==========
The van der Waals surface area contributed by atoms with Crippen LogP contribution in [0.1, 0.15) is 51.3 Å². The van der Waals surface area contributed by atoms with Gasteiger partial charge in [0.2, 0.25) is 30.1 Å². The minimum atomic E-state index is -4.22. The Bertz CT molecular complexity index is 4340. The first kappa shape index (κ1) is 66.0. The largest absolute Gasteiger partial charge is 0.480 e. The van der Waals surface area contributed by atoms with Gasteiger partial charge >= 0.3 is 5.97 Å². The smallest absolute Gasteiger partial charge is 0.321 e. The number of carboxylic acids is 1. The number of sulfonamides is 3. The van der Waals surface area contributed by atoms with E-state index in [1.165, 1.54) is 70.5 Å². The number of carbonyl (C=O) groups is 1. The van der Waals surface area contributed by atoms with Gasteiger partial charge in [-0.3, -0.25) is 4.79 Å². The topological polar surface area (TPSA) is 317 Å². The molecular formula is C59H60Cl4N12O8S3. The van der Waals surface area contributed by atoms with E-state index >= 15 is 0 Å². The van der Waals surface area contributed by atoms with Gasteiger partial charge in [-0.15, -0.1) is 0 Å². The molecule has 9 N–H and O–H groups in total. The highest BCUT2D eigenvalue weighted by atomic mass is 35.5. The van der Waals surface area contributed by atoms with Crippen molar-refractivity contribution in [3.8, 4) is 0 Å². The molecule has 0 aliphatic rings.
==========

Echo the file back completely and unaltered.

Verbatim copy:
The van der Waals surface area contributed by atoms with Crippen LogP contribution in [0.1, 0.15) is 51.3 Å². The van der Waals surface area contributed by atoms with Gasteiger partial charge in [0.2, 0.25) is 30.1 Å². The minimum atomic E-state index is -4.22. The Bertz CT molecular complexity index is 4340. The first kappa shape index (κ1) is 66.0. The largest absolute Gasteiger partial charge is 0.480 e. The van der Waals surface area contributed by atoms with Gasteiger partial charge >= 0.3 is 5.97 Å². The smallest absolute Gasteiger partial charge is 0.321 e. The number of carboxylic acids is 1. The number of sulfonamides is 3. The van der Waals surface area contributed by atoms with E-state index in [1.165, 1.54) is 70.5 Å². The number of carbonyl (C=O) groups is 1. The van der Waals surface area contributed by atoms with Gasteiger partial charge in [-0.3, -0.25) is 4.79 Å². The topological polar surface area (TPSA) is 317 Å². The molecular formula is C59H60Cl4N12O8S3. The van der Waals surface area contributed by atoms with E-state index >= 15 is 0 Å². The van der Waals surface area contributed by atoms with Gasteiger partial charge in [-0.15, -0.1) is 0 Å². The molecule has 9 N–H and O–H groups in total. The highest BCUT2D eigenvalue weighted by atomic mass is 35.5. The van der Waals surface area contributed by atoms with Crippen molar-refractivity contribution in [3.8, 4) is 0 Å². The molecule has 0 aliphatic rings.